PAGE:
Hit or Sh** Roundup: Fall 2015
In this new Crossfader series, our intricate and complex rating system will tell you definitively whether the new fall television pilots are worth your valuable time. We call it: HIT OR SH**. This week, we give our favorite shows a second pass.
Here we are, halfway through fall pilot season, and what a season it has been! There have certainly been some flops, but let’s not dig all that back up (we’re still recovering from DR. KEN). Here is our official verdict on the shows we loved outright, and those we wanted to spend a little more time with.
THE MUPPETS (ABC)
We really wanted to like this one. The pilot was fresh, funny, and true to the source material while translating itself to a modern audience. So was the second episode. By the third, we had our doubts, and by the fourth episode the series had lost us completely. THE MUPPETS is a classic example of a show starting strong and failing to deliver over time. Kermit and crew’s sexual innuendos started as edgy and shocking, but by episode five they’re par for the course. Goofy celebrity cameos felt true to the original and supported the story, but later in the series, feel more like a network desperately throwing star power at a show to resurrect it from an inevitable grave. It’s truly amazing how such a bright cast of characters can be so boring. The series has been renewed with a new executive producer/showrunner, but barring an outright miracle, it seems there is little hope of saving this hemorrhage of potential for a second season.
FINAL VERDICT: SH**
Six episodes later—call us pleasantly surprised. QUANTICO has definitely surmounted the mediocre pilot that introduced the series. The characters have evolved and grown into themselves a bit, particularly protagonist Alex Parrish, who is far more interesting than we gave her credit for. The supporting characters seem to have found their voices as well, with Shelby Wyatt and Simon Asher as the standouts. Though the utter incompetency of the FBI has not improved, the writing certainly has, now that the series has found its legs. The show’s still a little light on substance in favor of style, but that’s to be expected of a network offering. All in all, we’re looking forward to see where this goes, and if they can keep the quality up through the season.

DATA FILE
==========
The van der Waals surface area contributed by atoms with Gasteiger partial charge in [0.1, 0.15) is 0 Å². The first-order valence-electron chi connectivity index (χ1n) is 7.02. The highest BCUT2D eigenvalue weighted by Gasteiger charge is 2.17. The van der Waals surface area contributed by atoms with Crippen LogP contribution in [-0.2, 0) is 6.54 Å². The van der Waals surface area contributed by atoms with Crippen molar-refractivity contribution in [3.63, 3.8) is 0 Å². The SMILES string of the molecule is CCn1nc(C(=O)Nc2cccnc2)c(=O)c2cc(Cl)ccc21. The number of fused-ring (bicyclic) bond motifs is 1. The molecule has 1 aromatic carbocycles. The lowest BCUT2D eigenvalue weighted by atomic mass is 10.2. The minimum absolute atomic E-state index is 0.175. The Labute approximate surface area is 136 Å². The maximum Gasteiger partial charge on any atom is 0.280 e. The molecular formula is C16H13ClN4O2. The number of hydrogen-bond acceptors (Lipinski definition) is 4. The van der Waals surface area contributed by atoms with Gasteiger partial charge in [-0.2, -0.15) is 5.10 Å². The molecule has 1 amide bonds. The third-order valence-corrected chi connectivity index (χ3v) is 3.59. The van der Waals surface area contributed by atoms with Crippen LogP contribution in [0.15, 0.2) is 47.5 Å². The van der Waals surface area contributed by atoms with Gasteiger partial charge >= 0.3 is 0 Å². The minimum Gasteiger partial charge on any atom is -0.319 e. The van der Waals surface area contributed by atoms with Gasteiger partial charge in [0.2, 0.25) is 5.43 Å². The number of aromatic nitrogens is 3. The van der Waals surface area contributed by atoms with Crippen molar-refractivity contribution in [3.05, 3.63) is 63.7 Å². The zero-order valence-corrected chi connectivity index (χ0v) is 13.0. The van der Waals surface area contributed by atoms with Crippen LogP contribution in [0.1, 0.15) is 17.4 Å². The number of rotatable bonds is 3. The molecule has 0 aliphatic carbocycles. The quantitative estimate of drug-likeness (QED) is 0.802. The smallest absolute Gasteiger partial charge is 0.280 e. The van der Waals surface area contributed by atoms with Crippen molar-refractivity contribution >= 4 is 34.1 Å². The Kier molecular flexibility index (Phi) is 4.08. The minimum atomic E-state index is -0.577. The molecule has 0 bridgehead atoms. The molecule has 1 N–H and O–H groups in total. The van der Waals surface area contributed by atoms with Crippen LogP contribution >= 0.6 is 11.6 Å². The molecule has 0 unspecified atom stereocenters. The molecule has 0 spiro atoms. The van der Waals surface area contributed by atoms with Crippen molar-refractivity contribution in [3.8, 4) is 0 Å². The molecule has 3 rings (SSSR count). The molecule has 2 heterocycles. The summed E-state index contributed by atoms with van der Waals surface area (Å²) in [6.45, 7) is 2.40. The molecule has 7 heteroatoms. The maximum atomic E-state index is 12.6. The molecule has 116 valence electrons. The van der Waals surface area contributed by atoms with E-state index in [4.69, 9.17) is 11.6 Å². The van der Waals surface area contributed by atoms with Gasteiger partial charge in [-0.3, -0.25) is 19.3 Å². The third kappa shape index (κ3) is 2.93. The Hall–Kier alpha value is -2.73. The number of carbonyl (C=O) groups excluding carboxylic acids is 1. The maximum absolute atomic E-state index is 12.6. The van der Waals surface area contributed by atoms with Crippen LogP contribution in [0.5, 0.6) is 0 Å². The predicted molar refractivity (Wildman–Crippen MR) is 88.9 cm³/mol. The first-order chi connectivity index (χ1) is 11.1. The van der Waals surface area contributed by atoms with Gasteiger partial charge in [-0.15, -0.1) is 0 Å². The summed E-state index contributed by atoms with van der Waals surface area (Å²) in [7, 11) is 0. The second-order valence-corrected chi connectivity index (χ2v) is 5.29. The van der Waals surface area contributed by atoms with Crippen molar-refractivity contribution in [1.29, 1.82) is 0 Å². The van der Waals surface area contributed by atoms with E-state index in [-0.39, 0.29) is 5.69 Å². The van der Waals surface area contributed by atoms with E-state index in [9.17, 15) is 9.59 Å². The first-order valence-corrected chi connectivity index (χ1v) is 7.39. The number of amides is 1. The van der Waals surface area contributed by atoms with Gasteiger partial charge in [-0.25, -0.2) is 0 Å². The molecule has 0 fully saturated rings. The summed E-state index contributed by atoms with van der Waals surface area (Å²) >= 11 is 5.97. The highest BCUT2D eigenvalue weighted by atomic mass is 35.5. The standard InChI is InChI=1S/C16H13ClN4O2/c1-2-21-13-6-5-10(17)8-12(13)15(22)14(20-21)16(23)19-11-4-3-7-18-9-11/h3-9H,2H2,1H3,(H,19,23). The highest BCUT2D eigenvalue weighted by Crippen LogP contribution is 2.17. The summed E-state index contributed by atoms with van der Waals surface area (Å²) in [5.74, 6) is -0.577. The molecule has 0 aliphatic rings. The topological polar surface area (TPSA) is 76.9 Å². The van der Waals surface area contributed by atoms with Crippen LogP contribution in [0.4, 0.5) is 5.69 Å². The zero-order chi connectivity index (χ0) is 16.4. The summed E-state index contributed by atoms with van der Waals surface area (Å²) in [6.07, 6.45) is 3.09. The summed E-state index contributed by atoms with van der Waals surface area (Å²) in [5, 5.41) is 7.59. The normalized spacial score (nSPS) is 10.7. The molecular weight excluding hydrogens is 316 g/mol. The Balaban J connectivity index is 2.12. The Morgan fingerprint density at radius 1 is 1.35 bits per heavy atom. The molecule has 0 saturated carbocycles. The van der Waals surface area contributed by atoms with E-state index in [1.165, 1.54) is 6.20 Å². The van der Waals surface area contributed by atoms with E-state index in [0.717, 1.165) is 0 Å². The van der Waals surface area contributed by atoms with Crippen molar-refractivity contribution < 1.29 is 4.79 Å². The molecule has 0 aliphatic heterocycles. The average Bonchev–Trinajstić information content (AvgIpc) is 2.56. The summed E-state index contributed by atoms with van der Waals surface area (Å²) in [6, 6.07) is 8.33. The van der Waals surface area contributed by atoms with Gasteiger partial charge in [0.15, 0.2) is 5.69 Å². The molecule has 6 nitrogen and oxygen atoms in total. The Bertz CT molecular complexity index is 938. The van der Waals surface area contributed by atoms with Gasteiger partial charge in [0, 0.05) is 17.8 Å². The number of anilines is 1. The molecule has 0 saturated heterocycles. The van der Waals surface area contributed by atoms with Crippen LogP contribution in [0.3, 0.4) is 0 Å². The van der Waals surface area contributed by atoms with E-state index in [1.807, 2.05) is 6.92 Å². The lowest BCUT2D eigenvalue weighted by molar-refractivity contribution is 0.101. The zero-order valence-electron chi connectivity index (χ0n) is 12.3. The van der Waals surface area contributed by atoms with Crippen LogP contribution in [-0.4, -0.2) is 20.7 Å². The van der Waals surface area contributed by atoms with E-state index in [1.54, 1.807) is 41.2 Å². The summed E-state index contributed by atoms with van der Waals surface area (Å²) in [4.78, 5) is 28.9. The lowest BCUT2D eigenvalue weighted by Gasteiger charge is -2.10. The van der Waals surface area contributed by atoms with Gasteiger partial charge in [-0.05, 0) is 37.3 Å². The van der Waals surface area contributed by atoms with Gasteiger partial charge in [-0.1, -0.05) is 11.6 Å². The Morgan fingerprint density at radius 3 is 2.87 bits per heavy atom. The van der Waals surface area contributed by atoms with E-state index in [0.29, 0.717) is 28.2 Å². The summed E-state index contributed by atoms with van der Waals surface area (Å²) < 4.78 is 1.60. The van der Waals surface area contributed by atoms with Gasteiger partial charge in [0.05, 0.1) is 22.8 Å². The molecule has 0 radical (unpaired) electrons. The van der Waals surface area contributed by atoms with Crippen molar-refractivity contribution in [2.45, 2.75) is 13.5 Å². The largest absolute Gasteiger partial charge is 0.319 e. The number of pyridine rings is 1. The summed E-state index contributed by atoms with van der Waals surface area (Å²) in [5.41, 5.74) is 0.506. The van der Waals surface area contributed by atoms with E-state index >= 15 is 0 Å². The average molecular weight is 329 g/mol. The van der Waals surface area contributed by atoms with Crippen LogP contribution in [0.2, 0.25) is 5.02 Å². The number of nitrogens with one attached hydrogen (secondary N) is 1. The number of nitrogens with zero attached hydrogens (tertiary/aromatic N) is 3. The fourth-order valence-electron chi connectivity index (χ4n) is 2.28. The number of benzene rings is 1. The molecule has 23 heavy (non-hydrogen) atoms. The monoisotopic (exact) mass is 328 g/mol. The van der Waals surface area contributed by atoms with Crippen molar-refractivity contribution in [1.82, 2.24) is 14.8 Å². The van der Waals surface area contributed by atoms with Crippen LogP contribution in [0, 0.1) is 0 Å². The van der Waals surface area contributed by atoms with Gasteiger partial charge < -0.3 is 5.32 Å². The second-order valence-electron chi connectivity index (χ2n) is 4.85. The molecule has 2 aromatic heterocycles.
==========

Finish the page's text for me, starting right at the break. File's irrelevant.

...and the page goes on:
FINAL VERDICT: HIT!
BLOOD AND OIL (ABC)
The Bakken may be overflowing with oil, but it seems to be almost devoid of tension. Since we’ve only seen a couple shows get full on cancellation this year, ABC decided to fold BLOOD & OIL the way all the cooler networks are doing it: by docking its first season by more than a few episodes. Good news seeing as how the series seems to be going nowhere interesting. The introduction of Lacey Briggs, Hap’s Californian daughter and Wick’s half sister, is thrown away when she’s just another half of an unnecessary hookup. Wick Briggs still bumbles about and is sometimes played as a sympathetic character rather than a full fledged villain, probably because the show is waiting so patiently for his father to fill those shoes. There is a hint of conflict between the LeFevers and Briggs as Hap gives Billy a taste of the good life and some rungs on the vicious corporate ladder, but Cody pushes him to adopt a family man perspective and to think of their future child. But this, arguably the show’s A story, trudges so slowly that nearly all interest for the main characters is lost.
FINAL VERDICT: SH**
LIFE IN PIECES (CBS)
We have to give LIFE IN PIECES props for challenging the form, but the pilot remains the strongest episode of the series. The aspects of the pilot that made the show great dropped off as the season progressed. The tie-it-all-together ending was cheesy, but at least it lent some coherency to the disjointed narratives. Later episodes are only loosely connected by a very basic theme – if they’re connected at all. Although the writing is still quick and clever in its best moments, the story is extremely constrained by the format. It’s difficult to delve into more complex storylines in such short form, and it shows in the predictable plotlines and cookie-cutter character relationships. This would undoubtedly function better as a webseries. It has the classic gimmicky nature and there is less expectation for a webseries to develop a deep, complex story. At least then we could skip the boring stuff and get to the creepy ventriloquist dummy named “Cheeto”.